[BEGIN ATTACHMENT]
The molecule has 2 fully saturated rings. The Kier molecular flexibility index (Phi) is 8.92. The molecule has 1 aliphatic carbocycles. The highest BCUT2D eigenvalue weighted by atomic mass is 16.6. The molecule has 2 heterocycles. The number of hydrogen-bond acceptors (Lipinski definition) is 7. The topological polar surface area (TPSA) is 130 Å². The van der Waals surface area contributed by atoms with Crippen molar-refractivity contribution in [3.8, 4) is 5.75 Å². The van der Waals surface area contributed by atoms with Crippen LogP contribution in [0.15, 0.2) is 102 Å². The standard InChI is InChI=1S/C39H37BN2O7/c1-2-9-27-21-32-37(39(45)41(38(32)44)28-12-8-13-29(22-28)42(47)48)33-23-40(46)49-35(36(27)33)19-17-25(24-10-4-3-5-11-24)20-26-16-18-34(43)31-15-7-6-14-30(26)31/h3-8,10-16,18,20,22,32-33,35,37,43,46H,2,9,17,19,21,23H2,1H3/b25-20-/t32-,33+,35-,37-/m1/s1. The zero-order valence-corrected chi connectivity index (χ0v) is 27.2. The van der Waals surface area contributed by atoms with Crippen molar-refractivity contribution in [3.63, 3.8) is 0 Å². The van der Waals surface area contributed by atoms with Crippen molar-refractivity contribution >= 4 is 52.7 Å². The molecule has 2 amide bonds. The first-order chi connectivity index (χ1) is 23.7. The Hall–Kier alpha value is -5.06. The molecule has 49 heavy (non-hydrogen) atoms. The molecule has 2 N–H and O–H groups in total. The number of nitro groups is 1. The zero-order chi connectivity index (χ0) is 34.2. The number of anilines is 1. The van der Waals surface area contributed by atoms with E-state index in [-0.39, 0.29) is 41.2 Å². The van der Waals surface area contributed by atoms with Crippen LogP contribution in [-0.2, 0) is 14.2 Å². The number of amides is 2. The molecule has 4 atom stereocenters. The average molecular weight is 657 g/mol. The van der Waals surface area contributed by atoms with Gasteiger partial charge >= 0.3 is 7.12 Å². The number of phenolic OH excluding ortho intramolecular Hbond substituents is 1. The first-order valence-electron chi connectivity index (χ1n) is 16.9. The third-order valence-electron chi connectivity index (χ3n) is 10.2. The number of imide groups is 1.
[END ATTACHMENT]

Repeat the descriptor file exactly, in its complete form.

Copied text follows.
The molecule has 2 fully saturated rings. The Kier molecular flexibility index (Phi) is 8.92. The molecule has 1 aliphatic carbocycles. The highest BCUT2D eigenvalue weighted by atomic mass is 16.6. The molecule has 2 heterocycles. The number of hydrogen-bond acceptors (Lipinski definition) is 7. The topological polar surface area (TPSA) is 130 Å². The van der Waals surface area contributed by atoms with Crippen molar-refractivity contribution in [3.8, 4) is 5.75 Å². The van der Waals surface area contributed by atoms with Crippen LogP contribution in [0.15, 0.2) is 102 Å². The standard InChI is InChI=1S/C39H37BN2O7/c1-2-9-27-21-32-37(39(45)41(38(32)44)28-12-8-13-29(22-28)42(47)48)33-23-40(46)49-35(36(27)33)19-17-25(24-10-4-3-5-11-24)20-26-16-18-34(43)31-15-7-6-14-30(26)31/h3-8,10-16,18,20,22,32-33,35,37,43,46H,2,9,17,19,21,23H2,1H3/b25-20-/t32-,33+,35-,37-/m1/s1. The zero-order valence-corrected chi connectivity index (χ0v) is 27.2. The van der Waals surface area contributed by atoms with Crippen molar-refractivity contribution in [3.63, 3.8) is 0 Å². The van der Waals surface area contributed by atoms with Crippen molar-refractivity contribution >= 4 is 52.7 Å². The molecule has 2 amide bonds. The first-order chi connectivity index (χ1) is 23.7. The Hall–Kier alpha value is -5.06. The molecule has 49 heavy (non-hydrogen) atoms. The molecule has 2 N–H and O–H groups in total. The number of nitro groups is 1. The zero-order chi connectivity index (χ0) is 34.2. The number of anilines is 1. The van der Waals surface area contributed by atoms with E-state index in [-0.39, 0.29) is 41.2 Å². The van der Waals surface area contributed by atoms with Crippen LogP contribution in [-0.2, 0) is 14.2 Å². The number of amides is 2. The molecule has 4 atom stereocenters. The average molecular weight is 657 g/mol. The van der Waals surface area contributed by atoms with Gasteiger partial charge >= 0.3 is 7.12 Å². The number of phenolic OH excluding ortho intramolecular Hbond substituents is 1. The first-order valence-electron chi connectivity index (χ1n) is 16.9. The third-order valence-electron chi connectivity index (χ3n) is 10.2. The number of imide groups is 1.